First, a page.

Dave Duncan'e Daytona that Jim Malloy and Bob Harkey drove was a non Nichels chassis and the front fenders weren't really flared either .kinda looks like a 4X4



same with Buddy Arrington's.

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Aero426
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« Reply #15 on: November 11, 2015, 08:53:58 AM »

BART can make them 15 x 8 or 15 x 10.    Troy, I assume yours are 15 x 8.
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odcics2
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« Reply #16 on: November 11, 2015, 03:04:47 PM »

Anyone know the width of those tires ? I'd guess 10 inches, they don't look as wide as today's tires.

The wheels on my Daytona are the Bart Grand National rims with the slots ( first of their kind if memory serves me well ). Because they can't be made with anything bigger then a 4" back-spacing, the sidewalls of my 255/60R/15's will rub the fender... More caution is taken now when I turn for the tire will rub the very top of the wheel lip molding and that isn't good...... My fenders have never been flared ( and never will )...........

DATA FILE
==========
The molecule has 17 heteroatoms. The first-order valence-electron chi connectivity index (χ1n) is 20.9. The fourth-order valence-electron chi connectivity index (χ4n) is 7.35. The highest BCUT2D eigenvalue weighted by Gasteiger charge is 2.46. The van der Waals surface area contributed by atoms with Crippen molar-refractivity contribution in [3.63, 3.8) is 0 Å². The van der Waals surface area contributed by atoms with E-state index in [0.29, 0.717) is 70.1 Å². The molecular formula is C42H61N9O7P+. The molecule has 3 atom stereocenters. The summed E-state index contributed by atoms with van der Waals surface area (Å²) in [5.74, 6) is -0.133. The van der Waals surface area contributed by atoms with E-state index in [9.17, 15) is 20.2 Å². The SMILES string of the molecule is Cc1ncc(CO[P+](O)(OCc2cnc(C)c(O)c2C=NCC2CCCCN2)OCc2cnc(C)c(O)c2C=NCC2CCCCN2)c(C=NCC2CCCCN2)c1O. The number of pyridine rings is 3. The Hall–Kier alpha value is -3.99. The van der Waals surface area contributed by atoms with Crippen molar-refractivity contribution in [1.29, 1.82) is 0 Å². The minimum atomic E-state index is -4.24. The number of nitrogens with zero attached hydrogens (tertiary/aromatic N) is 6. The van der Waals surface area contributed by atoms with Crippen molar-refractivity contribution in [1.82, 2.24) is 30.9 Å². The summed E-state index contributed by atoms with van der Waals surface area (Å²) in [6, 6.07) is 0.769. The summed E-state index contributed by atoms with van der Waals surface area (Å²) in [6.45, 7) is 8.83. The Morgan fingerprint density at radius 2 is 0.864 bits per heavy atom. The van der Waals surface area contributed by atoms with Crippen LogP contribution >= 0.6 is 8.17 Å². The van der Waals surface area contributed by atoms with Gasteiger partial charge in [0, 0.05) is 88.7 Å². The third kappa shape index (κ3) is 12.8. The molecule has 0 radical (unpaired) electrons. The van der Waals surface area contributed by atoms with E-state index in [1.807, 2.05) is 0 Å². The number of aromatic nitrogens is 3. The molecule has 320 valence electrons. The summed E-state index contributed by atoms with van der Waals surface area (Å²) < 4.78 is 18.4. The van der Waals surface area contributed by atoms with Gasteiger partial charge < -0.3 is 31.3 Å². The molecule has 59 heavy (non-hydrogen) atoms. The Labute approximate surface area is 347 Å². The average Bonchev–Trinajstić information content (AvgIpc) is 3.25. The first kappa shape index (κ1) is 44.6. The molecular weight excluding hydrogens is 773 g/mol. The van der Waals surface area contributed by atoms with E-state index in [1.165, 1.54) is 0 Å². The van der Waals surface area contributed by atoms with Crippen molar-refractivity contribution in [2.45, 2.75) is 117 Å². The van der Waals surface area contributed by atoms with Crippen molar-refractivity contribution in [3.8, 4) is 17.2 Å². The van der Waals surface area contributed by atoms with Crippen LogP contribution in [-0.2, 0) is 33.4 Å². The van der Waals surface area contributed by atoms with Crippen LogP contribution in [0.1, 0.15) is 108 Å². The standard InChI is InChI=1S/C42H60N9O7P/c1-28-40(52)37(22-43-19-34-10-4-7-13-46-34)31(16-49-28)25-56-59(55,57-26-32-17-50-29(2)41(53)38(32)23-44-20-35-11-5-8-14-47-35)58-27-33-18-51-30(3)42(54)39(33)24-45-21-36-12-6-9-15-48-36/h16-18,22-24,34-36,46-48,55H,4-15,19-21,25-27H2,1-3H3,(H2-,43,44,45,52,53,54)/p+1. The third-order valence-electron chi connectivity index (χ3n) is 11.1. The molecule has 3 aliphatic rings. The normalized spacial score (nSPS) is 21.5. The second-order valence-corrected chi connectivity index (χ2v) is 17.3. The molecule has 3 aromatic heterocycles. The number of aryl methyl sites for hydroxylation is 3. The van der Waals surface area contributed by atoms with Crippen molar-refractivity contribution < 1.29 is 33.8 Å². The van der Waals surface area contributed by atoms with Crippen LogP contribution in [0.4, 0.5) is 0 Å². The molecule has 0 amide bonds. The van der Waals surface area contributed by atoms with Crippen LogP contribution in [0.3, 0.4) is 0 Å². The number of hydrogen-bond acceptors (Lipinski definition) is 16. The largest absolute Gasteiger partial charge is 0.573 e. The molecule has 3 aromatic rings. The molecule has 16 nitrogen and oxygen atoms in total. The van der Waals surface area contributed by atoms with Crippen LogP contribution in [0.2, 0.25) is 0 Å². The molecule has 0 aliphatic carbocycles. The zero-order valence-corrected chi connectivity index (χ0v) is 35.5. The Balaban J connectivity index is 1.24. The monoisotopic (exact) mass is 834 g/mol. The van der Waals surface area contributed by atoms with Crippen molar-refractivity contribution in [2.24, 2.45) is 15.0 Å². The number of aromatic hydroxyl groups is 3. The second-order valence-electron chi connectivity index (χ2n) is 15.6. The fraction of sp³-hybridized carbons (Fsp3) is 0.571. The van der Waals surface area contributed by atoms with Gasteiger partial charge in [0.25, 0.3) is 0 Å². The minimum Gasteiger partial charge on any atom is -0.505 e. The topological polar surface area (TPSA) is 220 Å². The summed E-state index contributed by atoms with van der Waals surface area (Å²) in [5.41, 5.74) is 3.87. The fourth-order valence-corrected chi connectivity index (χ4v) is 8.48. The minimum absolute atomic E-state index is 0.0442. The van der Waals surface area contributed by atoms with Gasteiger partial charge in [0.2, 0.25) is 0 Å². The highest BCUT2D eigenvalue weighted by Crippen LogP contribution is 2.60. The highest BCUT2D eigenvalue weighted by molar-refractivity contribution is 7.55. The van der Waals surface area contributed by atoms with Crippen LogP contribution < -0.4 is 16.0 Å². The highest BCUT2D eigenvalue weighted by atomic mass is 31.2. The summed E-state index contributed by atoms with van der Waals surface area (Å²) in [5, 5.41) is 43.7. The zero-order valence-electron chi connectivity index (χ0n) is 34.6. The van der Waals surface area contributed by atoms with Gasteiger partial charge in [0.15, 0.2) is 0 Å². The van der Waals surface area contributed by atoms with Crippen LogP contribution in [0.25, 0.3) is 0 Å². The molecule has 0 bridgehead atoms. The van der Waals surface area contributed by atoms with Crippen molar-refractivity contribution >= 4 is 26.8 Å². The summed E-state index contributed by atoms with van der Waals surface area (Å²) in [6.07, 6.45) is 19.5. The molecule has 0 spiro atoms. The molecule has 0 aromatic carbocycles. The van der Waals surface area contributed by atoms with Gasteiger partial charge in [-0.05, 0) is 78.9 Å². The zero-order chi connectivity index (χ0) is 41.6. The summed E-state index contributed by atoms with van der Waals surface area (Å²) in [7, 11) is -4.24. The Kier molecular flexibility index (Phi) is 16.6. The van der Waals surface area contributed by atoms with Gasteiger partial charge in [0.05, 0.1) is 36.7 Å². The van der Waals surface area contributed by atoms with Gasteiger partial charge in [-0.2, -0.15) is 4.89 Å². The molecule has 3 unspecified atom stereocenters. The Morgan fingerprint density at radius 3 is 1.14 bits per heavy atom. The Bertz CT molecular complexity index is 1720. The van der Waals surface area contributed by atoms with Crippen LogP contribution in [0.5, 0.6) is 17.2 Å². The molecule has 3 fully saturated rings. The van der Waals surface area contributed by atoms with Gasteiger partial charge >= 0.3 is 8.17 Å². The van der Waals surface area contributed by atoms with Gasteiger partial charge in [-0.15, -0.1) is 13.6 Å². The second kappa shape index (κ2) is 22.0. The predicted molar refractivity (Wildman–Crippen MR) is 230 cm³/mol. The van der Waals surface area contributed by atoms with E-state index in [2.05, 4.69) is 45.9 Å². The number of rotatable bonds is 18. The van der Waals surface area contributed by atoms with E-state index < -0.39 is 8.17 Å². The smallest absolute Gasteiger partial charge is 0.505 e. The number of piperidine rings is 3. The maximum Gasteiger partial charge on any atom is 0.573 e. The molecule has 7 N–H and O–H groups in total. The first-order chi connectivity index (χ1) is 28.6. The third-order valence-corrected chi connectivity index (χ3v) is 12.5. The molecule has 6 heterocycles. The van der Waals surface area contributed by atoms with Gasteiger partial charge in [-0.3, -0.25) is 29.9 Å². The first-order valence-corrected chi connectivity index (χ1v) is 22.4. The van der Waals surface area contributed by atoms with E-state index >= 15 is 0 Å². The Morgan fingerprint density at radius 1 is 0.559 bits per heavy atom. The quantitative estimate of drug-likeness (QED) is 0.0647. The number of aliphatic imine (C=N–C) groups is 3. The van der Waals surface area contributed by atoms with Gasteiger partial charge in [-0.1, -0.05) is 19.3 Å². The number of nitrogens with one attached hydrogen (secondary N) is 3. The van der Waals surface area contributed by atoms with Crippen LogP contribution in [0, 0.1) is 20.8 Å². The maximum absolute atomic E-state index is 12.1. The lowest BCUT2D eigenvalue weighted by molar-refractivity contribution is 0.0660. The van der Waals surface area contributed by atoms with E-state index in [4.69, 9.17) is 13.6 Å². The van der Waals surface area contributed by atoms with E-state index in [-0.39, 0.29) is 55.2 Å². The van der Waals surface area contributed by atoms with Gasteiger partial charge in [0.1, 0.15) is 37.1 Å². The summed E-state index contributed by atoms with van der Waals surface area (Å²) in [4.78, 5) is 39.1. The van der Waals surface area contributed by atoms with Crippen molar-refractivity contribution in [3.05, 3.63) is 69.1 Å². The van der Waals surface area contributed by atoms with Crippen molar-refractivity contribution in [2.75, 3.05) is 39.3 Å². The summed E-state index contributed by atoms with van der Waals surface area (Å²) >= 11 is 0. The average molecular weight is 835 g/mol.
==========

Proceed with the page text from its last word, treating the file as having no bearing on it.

Dave Duncan'e Daytona that Jim Malloy and Bob Harkey drove was a non Nichels chassis and the front fenders weren't really flared either .kinda looks like a 4X4



same with Buddy Arrington's.



The #26 has a stock dashboard!  Even has the pad on it and defroster vents!  99% sure a wet sump set up, too.
Note the flat rear window.  Simple piece of plexiglass slapped into the hole, not a "real" race rear window.

I'd say the Arrington ride is a Nichels by the dash and a wet sump, by the height of the front end.  It needed the front fenders cut out more.  Twocents

Take a peek at the #6 Bettenhausen Daytona - a known short track car conversion. Same deal, not a lot of the fender was opened up.
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hemi68charger
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Winged Duo..


« Reply #17 on: November 11, 2015, 03:37:26 PM »

BART can make them 15 x 8 or 15 x 10.    Troy, I assume yours are 15 x 8.